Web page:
Petkeen is reader-supported. When you buy through links on our site, we may earn an affiliate commision. Learn More
Rain Rot in Horses 101: Treatment and Prevention
If you’ve been around horses long enough, you’ve almost certainly heard of rain rot. It’s one of the most common skin infections that affect horses, though it’s often mistaken for a fungal disease. It’s easily identifiable by the scabs that appear in the affected area, and luckily, it’s a pretty easy to cure condition. In this article, we’re going to cover a wide range of topics regarding this infection, including how to prevent it from affecting your horses and even how to treat it should infection occur.
What is Rain Rot?
You may have heard rain rot called by other names, such as rain scald or streptothricosis. This condition is caused by an infection of the organism dermatophilus congolensis. Often mistaken for a fungus, this organism is actually an actinomycete, which has traits of both fungi and bacteria.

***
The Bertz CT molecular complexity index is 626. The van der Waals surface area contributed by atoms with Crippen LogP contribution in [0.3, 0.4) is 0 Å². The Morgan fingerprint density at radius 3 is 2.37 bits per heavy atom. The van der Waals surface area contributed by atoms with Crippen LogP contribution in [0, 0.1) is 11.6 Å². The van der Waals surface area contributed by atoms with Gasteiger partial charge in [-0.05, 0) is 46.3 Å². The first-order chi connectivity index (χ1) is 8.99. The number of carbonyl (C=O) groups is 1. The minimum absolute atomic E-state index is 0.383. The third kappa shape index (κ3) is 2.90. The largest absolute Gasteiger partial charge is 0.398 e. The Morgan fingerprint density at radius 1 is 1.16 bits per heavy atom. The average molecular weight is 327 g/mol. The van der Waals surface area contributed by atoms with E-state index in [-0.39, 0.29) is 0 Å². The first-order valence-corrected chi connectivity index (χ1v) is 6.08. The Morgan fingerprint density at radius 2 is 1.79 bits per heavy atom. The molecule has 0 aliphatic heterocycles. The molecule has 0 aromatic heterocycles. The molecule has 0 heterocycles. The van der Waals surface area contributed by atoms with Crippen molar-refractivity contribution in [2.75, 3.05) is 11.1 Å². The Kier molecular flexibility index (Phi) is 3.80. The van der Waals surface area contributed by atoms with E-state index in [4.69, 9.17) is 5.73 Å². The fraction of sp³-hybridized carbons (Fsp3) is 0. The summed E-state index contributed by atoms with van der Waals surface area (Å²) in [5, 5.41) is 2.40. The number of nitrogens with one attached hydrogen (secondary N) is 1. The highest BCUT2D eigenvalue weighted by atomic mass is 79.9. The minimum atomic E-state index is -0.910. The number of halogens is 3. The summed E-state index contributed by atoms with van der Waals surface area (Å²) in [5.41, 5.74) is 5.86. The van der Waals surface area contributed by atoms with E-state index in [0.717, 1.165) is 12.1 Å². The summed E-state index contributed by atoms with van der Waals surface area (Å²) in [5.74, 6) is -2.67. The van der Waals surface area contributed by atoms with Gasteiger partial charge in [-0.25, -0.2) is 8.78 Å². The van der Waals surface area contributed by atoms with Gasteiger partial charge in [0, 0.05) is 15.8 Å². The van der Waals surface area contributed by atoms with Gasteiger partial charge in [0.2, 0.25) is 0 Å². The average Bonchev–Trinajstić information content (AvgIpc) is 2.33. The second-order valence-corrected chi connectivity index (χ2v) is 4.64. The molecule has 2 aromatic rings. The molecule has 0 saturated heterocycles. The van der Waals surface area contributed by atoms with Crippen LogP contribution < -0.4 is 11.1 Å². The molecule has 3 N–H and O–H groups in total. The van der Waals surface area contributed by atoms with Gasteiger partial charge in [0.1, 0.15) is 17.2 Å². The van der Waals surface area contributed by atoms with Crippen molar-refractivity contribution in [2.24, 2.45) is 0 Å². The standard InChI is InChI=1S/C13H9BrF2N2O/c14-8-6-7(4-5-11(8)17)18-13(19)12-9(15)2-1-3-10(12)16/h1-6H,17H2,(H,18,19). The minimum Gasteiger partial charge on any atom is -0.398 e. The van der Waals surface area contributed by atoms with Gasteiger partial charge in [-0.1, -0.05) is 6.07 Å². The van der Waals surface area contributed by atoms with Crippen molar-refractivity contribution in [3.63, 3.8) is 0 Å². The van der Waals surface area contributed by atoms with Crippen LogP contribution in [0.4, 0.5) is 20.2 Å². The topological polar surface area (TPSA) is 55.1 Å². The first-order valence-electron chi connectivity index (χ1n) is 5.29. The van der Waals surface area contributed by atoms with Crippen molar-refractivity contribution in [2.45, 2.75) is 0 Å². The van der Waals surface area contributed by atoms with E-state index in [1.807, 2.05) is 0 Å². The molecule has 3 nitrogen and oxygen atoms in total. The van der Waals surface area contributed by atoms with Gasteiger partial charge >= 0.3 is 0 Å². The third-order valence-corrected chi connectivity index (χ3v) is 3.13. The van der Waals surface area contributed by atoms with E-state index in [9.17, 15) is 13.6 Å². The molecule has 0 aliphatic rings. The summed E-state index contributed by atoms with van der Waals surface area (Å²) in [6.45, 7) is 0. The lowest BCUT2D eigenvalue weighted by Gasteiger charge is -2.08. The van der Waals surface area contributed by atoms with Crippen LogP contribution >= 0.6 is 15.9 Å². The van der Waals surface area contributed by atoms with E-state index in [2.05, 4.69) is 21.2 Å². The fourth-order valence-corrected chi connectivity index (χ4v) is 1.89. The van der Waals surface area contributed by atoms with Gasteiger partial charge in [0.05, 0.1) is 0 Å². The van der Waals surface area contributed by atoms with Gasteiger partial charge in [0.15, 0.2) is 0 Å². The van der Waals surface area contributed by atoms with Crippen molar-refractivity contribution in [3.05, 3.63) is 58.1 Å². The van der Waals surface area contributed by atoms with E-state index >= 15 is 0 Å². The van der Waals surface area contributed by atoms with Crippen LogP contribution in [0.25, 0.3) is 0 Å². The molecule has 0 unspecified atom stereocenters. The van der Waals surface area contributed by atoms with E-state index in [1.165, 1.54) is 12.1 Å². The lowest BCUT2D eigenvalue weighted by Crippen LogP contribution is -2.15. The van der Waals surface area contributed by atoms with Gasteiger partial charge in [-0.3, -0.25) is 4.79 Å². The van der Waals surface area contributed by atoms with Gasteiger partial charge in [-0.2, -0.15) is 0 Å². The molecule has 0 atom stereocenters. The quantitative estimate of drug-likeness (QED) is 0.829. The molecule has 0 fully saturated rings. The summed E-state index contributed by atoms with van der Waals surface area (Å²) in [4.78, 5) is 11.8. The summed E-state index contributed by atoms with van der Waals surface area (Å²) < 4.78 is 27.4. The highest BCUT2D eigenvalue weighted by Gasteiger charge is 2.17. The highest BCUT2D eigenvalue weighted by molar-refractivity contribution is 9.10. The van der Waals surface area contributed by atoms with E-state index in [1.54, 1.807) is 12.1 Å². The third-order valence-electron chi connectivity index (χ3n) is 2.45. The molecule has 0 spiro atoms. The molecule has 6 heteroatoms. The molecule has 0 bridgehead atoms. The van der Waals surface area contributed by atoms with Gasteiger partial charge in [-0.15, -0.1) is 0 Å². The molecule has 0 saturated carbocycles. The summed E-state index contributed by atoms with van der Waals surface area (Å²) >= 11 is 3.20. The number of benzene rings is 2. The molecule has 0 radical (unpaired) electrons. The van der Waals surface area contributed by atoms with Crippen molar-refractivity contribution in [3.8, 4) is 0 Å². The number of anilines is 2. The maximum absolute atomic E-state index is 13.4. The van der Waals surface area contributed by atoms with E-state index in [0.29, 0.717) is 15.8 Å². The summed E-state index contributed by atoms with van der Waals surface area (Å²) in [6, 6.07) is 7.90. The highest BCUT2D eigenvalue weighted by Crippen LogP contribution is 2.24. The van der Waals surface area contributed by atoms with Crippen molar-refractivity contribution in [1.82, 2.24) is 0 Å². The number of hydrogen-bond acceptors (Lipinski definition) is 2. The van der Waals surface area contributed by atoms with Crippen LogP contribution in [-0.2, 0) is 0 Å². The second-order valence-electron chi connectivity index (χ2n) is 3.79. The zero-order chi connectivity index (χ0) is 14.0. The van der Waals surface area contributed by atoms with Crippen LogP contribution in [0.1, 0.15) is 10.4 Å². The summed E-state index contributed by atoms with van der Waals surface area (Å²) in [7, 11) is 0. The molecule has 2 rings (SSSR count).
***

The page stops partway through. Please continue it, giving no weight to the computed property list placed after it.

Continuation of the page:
This actinomycete creates scabs in the infected areas, causing hair to be lost in small tufts. The condition is not life-threatening, so your horse is safe. However, care should be taken not to let anything rub against the scabs, such as a saddle.
The scabs aren’t painful for your horse. Surprisingly, they haven’t been shown to cause itchiness either. But if they’re rubbed against, the scabs can fall off, leaving pink, pussy skin unprotected where the scab was removed.
How Does Rain Rot Occur?
The dermatophilus congolensis actinomycete is the main culprit of rain rot, but it doesn’t cause problems in all conditions. This infection is called rain rot because it requires a warm, moist environment to multiply and take hold. These actinomycetes live in the horse’s skin, but they don’t generally affect the horse until the skin becomes compromised.